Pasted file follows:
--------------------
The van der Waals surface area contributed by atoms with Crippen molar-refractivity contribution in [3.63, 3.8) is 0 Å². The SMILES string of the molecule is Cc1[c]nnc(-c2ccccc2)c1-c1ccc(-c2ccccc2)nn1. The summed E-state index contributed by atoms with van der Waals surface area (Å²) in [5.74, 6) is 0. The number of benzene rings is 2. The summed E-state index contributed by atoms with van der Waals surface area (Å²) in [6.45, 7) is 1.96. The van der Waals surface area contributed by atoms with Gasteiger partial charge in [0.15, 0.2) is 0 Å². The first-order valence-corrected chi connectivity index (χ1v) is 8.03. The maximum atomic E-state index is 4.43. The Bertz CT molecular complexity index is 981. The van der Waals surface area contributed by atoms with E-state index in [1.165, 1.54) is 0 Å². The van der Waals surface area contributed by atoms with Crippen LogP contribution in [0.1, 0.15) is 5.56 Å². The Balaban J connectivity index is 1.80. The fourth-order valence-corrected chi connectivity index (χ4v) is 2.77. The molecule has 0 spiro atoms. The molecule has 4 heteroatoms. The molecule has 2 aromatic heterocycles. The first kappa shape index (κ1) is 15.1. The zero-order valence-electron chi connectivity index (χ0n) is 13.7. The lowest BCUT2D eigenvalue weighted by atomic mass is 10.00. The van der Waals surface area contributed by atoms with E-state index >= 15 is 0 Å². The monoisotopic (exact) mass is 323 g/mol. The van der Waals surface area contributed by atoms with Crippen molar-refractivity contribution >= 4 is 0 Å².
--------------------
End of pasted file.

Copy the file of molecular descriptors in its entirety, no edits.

The van der Waals surface area contributed by atoms with Crippen molar-refractivity contribution in [3.63, 3.8) is 0 Å². The SMILES string of the molecule is Cc1[c]nnc(-c2ccccc2)c1-c1ccc(-c2ccccc2)nn1. The summed E-state index contributed by atoms with van der Waals surface area (Å²) in [5.74, 6) is 0. The number of benzene rings is 2. The summed E-state index contributed by atoms with van der Waals surface area (Å²) in [6.45, 7) is 1.96. The van der Waals surface area contributed by atoms with Gasteiger partial charge in [0.15, 0.2) is 0 Å². The first-order valence-corrected chi connectivity index (χ1v) is 8.03. The maximum atomic E-state index is 4.43. The Bertz CT molecular complexity index is 981. The van der Waals surface area contributed by atoms with E-state index in [1.165, 1.54) is 0 Å². The van der Waals surface area contributed by atoms with Crippen LogP contribution in [0.1, 0.15) is 5.56 Å². The Balaban J connectivity index is 1.80. The fourth-order valence-corrected chi connectivity index (χ4v) is 2.77. The molecule has 0 spiro atoms. The molecule has 4 heteroatoms. The molecule has 2 aromatic heterocycles. The first kappa shape index (κ1) is 15.1. The zero-order valence-electron chi connectivity index (χ0n) is 13.7. The lowest BCUT2D eigenvalue weighted by atomic mass is 10.00. The van der Waals surface area contributed by atoms with E-state index >= 15 is 0 Å². The monoisotopic (exact) mass is 323 g/mol. The van der Waals surface area contributed by atoms with Crippen molar-refractivity contribution >= 4 is 0 Å².